As a professor of psychology in a West Coast University I am responsible for training graduate students who are becoming psychotherapists. I have observed with mounting alarm how Critical Social Justice ideology has been promoted and required to be integrated into all programs, specifically in the clinical psychology program.

Over the years, universities have overwhelmingly adopted Critical Race Theory (CRT) instruction, and many programs have shifted their focus on advocacy rather than educating and nurturing budding therapists on the practice of psychotherapy and its core principles of improving overall mental health, strengthening one’s internal sense well-being and personal empowerment.

This is harmful for a number of reasons. As therapists, we are trained not to take political positions. The core of our work is to support our clients without personal judgment or bias interfering. CRT is based on the belief that we are all inherently racist. One of the main points I have addressed in class is that when we assume, we are already poisoning the well of potentially effective therapy. It becomes impossible to develop rapport, trust, and compassionate relationships with clients who have different life experiences and beliefs. And these are the core components of psychotherapy no matter one’s clinical orientation.

In the program’s striving to be tolerant of all, what’s being created is intolerance of ideas that challenge the CRT narrative. This has been destructive, as debates in class become centered around politics, white privilege, white guilt, BLM, and gender issues rather than focusing on the practice of therapy. White students who speak up often use the caveat, “I know I am white so I can’t imagine what you’ve been through or how my privilege has impacted you….” before asking a question or making an observation about the material we are discussing. This is the antithesis of what the “safe” classroom environment should be. Discussions become centered around “equity of outcome vs equality of opportunity.” This disempowerment results in victimization. You’re either anti-racist or racist. An anti-racist person is defined as being part of the problem, the oppressor, and that person is responsible to “fix” the problem. And then of course, there are racist people. According to CRT, we all fall in of those two categories.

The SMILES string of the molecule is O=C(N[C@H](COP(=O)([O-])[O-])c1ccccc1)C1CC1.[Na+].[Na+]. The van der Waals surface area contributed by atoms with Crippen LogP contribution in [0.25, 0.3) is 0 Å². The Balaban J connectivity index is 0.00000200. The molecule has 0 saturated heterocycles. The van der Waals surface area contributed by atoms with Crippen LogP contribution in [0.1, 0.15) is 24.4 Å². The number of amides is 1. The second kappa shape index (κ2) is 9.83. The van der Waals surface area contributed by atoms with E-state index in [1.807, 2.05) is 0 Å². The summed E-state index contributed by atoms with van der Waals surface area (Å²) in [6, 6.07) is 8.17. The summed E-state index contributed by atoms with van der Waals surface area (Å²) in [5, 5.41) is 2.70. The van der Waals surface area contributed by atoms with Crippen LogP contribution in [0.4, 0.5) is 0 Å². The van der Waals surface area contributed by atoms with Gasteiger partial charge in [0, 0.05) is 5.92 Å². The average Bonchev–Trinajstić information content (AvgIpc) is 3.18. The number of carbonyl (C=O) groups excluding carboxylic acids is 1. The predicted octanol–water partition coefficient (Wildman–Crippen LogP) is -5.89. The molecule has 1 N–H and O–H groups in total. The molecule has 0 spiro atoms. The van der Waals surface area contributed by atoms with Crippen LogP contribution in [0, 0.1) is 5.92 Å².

Tied into CRT is gender issues. The fall of the biological male and female due to countless gender identifications, and the banishing of words like “man and woman” or even “family” has been destructive. “A pregnant person” rather than “pregnant woman” has become the required language. My question is, “biologically woman carry children, so how can we not assume the person carrying the child has female reproductive organs?” Double think exists everywhere.

In lower levels of education, many children are not learning about their biology. Recently, I was made aware of a 6 year old girl asking her mother, “Am I a boy or a girl? They tell us in class that we can choose.” Thorough and accepted research in the field of psychology has indicated that the brain is not full developed until the age of 25. It’s unethical to suggest that a child has “gender dysphoria” before their brains have fully matured.

As this intolerance and double-think seeps into class, the discussions in psychology courses are centered around those who are “discriminated” against because of a perceived oppression, and those who are the oppressors. Some of my white, heterosexual male students have spoken with me privately about not speaking up in class due to fear of verbal attacks and retaliation from other students or other professors.